The ever-inventive Sondheim, whose brilliance encompassed writing lyrics of irony, emotional pain, humanity’s foibles and hunger for connection, has penned some of his most perturbing ones on our inalienable rights here. And now, after his passing in November, his words resonate from beyond the grave. “Made me wonder who we are” — “Something Just Broke.”

With the political chaos of the past decade and continued death threats against our political leaders and public servants, we have yet to fully comprehend the “Twilight Zone”-like reality that is life in 2022. After all, seditionists and malcontents tried to thwart democracy and nearly hung the vice president last year.

And after this show opened, a 22-year-old loner — who legally obtained five guns despite the ‘red flag laws,’ ripped a community apart from a rooftop as it was celebrating our 246th Independence Day.

This cogent “Assassins” certainly gives one pause about the current state of the union — If it doesn’t raise the hair on your arms, you are not paying attention.

After all, “Attention must be paid”!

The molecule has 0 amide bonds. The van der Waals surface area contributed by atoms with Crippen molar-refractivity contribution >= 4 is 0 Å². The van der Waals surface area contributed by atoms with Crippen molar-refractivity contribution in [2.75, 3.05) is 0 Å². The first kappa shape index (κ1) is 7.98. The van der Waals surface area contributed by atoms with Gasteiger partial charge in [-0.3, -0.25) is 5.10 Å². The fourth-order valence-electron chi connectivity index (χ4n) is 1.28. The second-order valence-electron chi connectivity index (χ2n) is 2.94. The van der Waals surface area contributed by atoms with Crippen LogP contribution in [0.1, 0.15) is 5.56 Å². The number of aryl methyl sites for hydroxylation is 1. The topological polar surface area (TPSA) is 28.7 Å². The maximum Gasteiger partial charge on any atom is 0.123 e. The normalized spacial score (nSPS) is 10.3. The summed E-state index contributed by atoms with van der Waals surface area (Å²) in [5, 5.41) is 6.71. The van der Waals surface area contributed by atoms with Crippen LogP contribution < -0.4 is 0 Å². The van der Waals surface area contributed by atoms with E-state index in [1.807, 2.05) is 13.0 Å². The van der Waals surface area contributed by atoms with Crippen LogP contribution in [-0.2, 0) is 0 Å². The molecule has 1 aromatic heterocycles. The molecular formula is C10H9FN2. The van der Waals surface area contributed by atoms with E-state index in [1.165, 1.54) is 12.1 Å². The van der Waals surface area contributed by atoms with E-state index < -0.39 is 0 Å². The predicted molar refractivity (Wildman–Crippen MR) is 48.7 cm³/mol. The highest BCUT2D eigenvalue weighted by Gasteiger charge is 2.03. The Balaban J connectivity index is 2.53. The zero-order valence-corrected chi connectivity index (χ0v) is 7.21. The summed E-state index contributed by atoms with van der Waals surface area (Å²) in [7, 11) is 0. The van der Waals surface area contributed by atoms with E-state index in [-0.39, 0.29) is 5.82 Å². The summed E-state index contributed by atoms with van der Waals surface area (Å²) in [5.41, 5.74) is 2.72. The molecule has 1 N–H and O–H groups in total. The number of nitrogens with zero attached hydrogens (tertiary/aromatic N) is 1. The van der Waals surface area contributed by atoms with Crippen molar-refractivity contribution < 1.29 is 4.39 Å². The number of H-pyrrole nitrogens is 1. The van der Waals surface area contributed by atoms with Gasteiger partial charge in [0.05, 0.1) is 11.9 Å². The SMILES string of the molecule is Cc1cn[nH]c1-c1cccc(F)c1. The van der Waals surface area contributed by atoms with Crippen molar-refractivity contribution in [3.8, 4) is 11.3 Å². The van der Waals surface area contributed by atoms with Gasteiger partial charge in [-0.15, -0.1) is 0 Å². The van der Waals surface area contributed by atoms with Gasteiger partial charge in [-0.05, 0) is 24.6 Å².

Stephen Henley as The Balladeer, using his cellphone to pull up information on the assassins. Photo by John Gramlich.


Fly North Theatricals presents “Assassins” from July 1 through July 23, with a special July 4 show at 4 p.m. for $17.76. Other performances are Thursday through Saturday at 7:30 p.m. July 7-9, July 14-16 and July 21-23, with Sunday matinees at 2 p.m. July 3, 10, and 17 at the .Zack building,  It runs 100 minutes and is presented in one act without an intermission. The show contains strong language, use of a racial slur as well as the use of prop firearms in the house in proximity to audience members. For more details, refer to the content warnings – which contains spoilers. For tickets, visit www.MetroTix.com and for more information, visit the website, www.flynorththeatricals.com